All efforts to get the management of the State Universal Basic Education Board (SUBEB) and the Local Government Education Authority (LGEA) to speak to the situation proved abortive as all the officials spoken to declined comments, saying that they do not have the authority to speak on any matter.
While at the Ministry of Education, Arewa Live was told that it was only the commissioner that could speak on any policy issue.
Efforts were made to get the Commissioner of Education, Dr Aliyu Tilde, or any top official of the ministry to speak on the issue but they failed to yield fruits. Arewa Live was told they were working on how to improve the quality of education in the state after several visitation to their office. The commissioner neither picked the calls put across to him nor replied the text messages sent to him.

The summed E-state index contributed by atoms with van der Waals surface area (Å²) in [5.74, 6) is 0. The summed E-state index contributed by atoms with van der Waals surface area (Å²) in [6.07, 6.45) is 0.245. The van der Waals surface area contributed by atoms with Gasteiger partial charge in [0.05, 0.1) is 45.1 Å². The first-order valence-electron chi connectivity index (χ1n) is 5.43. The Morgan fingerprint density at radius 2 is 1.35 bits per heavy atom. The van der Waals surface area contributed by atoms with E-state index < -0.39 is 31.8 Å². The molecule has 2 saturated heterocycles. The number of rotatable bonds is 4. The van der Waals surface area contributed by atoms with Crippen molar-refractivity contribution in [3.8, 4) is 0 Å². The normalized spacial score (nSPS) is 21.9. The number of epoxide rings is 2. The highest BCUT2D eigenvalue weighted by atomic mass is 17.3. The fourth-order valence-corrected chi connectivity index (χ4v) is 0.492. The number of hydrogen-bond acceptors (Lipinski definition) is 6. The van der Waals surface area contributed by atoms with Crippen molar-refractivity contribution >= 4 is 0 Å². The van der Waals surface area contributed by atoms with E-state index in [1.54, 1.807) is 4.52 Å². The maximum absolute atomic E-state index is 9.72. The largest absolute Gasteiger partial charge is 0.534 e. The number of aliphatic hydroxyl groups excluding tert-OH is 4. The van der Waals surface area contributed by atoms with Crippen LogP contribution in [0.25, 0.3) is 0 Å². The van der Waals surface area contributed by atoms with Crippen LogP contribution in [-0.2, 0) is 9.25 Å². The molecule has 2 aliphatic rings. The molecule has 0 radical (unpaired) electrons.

However, an official of the ministry who pleaded anonymity told Arewa Live that the ministry is aware of the situation at the Tsangaya schools across the state and that plans were underway to ensure that the aims and objectives of establishing the schools were not defeated, adding that memos on the situation had already been forwarded to the appropriate offices for action.
Arewa Live was also at the State Universal Basic Education Board (SUBEB) to speak with the chairman, Dr Dahiru Bauchi. He was said to be away to Abuja on an official assignment.
If the Almajiri School in Bauchi is representative of the other almajiri schools across the country, then the project might be said to be heading for the rocks unless something urgent was done to salvage it.